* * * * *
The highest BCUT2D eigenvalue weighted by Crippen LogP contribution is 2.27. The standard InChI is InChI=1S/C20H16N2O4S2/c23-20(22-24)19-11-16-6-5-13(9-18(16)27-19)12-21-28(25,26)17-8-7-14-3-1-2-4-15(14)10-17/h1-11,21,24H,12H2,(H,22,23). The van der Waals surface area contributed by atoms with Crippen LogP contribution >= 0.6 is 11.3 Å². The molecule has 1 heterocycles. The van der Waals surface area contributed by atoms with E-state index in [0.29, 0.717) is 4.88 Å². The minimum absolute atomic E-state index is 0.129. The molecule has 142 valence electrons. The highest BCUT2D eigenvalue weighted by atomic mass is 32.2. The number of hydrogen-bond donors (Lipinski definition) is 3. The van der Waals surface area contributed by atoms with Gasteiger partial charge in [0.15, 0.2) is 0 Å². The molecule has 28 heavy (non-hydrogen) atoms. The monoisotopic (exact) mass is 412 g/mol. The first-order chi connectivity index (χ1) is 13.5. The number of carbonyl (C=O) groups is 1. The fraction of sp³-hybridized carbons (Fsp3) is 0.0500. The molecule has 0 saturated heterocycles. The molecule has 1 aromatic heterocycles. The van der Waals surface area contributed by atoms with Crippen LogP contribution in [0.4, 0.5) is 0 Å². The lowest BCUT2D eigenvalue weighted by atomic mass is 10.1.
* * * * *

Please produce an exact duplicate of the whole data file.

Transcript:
The highest BCUT2D eigenvalue weighted by Crippen LogP contribution is 2.27. The standard InChI is InChI=1S/C20H16N2O4S2/c23-20(22-24)19-11-16-6-5-13(9-18(16)27-19)12-21-28(25,26)17-8-7-14-3-1-2-4-15(14)10-17/h1-11,21,24H,12H2,(H,22,23). The van der Waals surface area contributed by atoms with Crippen LogP contribution >= 0.6 is 11.3 Å². The molecule has 1 heterocycles. The van der Waals surface area contributed by atoms with E-state index in [0.29, 0.717) is 4.88 Å². The minimum absolute atomic E-state index is 0.129. The molecule has 142 valence electrons. The highest BCUT2D eigenvalue weighted by atomic mass is 32.2. The number of hydrogen-bond donors (Lipinski definition) is 3. The van der Waals surface area contributed by atoms with Gasteiger partial charge in [0.15, 0.2) is 0 Å². The molecule has 28 heavy (non-hydrogen) atoms. The monoisotopic (exact) mass is 412 g/mol. The first-order chi connectivity index (χ1) is 13.5. The number of carbonyl (C=O) groups is 1. The fraction of sp³-hybridized carbons (Fsp3) is 0.0500. The molecule has 0 saturated heterocycles. The molecule has 1 aromatic heterocycles. The van der Waals surface area contributed by atoms with Crippen LogP contribution in [0.4, 0.5) is 0 Å². The lowest BCUT2D eigenvalue weighted by atomic mass is 10.1.